Wednesday, 2 June 2010

Plain Colour

Threading through the litany of anti-totalitarian tropes that have, since the 1930s, reconfigured our very epistemic wall – Hayek’s economics, Arendt’s politics, Popper’s journalism – runs the thematic stitch of absurd Fate. For these theorists, Fate, defined in its original incarnation as a predetermined misfortune precipitated by an ambiguous and uncontrollable external force, is given an additional twist. At first, to someone like William Faulkner, whose body of work is drawn with the myths of the lost and collapsing American South, and thus predisposed toward Fate’s Grecian meaning – where lack or death is attributed to a transcendental entity – this modern understanding is incomprehensible. Fatalism is, as they say, inscribed in a Southerner’s very being. It can be said, and done so convincingly by Bertram Wyatt-Brown in his Southern Honour, that I, and I include my forebears in that letter, am historically subject to a passive totalitarianism, one ascribed to the whims of Nature or to God. When I endure some insufferable calamity, the end is out of my hands. Of course, to outsiders it could be viewed as very much in my hands – if I were born of certain stock or position (what Alain Badiou terms a part of no part) my very hands could be seen as the arbiters of my misery. Even still, Fate is written into my existence.

To totalitarianism’s active subjects, God doesn’t work in mysterious ways…man does. Defining something as Kafka-esque has come to signify the paradox of modern Fate. In The Trial, for example, Josef K suffers lamentably at the hands of a vile bureaucracy, which subsequently convinces him to search out his own guilt. Such too was the fate of many victims of Mao’s purges, faceless and often putatively innocent, yet singled out by the ravenous and philosophically convoluted conjurings of a dictator. In each case, the end is out of their hands and in someone else’s. Beyond the unreason involved in each character’s belief in a blackly magical State, without a technologically-sophisticated surveillance facility at its disposal, there exists for the doomed protagonist the additional psychological dementia that his/her fate is designed especially for them. Among many of the injustices befalling the sufferers in Bulgakov’s Master and Margarita are decapitation, prison, madness, eye-gouging, public nudity, and lost love. What is at work then, is an appearance, for the subject involved, of a one to one relationship between the individual and his tormentors. This type of Fate is much worse, since not only is our freedom usurped by an unjust oppressor, but we also start believing we have committed some, unconscious, crime. In addition, we lose the deflecting comfort that the ancient conception of Fate supplies. Whereas I may have been justified in saying, upon learning of the destruction of my entire family or community by war or natural disaster, “Life is cruel!”, it would seem perverse if a victim of totalitarianism, locked in a cell awaiting torture or death, excused their plight in the same casual way.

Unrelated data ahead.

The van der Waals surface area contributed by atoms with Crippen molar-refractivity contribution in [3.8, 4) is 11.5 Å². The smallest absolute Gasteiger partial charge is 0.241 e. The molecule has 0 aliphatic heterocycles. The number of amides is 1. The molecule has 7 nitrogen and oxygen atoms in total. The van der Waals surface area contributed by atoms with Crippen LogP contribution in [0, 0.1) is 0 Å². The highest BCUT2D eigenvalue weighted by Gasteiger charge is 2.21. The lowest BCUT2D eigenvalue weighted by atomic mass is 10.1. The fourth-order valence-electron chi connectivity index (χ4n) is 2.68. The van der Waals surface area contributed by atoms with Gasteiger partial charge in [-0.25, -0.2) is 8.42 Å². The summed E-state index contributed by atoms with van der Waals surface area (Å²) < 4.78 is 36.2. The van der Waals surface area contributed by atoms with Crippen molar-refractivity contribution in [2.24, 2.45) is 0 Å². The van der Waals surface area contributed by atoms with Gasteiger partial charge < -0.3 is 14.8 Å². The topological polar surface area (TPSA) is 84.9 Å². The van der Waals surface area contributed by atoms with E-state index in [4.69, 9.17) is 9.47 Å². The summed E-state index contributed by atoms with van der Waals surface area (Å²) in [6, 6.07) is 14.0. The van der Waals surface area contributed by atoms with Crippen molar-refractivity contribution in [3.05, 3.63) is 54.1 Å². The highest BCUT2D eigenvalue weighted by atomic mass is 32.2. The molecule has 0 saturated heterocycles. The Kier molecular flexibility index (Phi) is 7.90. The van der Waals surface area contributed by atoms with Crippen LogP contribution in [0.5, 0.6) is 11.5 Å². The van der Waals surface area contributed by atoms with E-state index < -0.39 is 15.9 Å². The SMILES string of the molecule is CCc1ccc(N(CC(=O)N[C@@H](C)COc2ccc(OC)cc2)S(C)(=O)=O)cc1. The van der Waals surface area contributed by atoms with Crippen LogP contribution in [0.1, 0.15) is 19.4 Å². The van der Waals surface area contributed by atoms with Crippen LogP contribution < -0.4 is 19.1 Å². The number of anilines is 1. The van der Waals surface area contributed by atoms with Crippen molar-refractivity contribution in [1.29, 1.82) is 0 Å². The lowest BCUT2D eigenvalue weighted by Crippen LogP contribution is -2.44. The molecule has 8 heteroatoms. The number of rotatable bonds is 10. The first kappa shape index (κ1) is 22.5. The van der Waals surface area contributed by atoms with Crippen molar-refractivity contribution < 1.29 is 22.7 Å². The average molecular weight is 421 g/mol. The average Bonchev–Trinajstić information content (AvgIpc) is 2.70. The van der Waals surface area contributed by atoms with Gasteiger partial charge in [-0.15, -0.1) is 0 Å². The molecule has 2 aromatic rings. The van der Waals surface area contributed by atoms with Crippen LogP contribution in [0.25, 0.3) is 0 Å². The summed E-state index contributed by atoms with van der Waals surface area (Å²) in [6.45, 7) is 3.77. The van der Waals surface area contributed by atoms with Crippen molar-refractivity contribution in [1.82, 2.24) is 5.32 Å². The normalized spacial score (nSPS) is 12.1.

Astute as they are, one suspects something is still missing in these tales of total government. But what exactly could this be? We are told by Zizek (and Marx and Freud) that the secret to fetishism lay not in a mystical substance behind the object, but instead, within the process of the object’s construction. The truth of totalitarianism is for its subjects only. Yet when narrating such abstract matters, authors tend to leave out an external, real dimension, a space outside the totality - the place, to turn Marx on his head, behind the process. Indeed, in these scenarios the characters are trapped, along with their compatriots, in a single world. They busy themselves so much in the inner recesses that they never conceive of the potentiality of a third world. There may often be some latent notion of the outside or the West as a symbol of freedom but there is rarely mention of the conscious other side. And here is where the third and cruellest twist of Fate emerges. Instead of occurring within the bounds of a closed society, this once literary conception of totalitarianism is now an established by-product of the consolidation of national-democratic regimes. After all, even “K. lived in a country with a legal constitution, there was universal peace, all the laws were in force.” It is for immigrants in Britain where this all too terrifying reality trumps 20th Century fiction.

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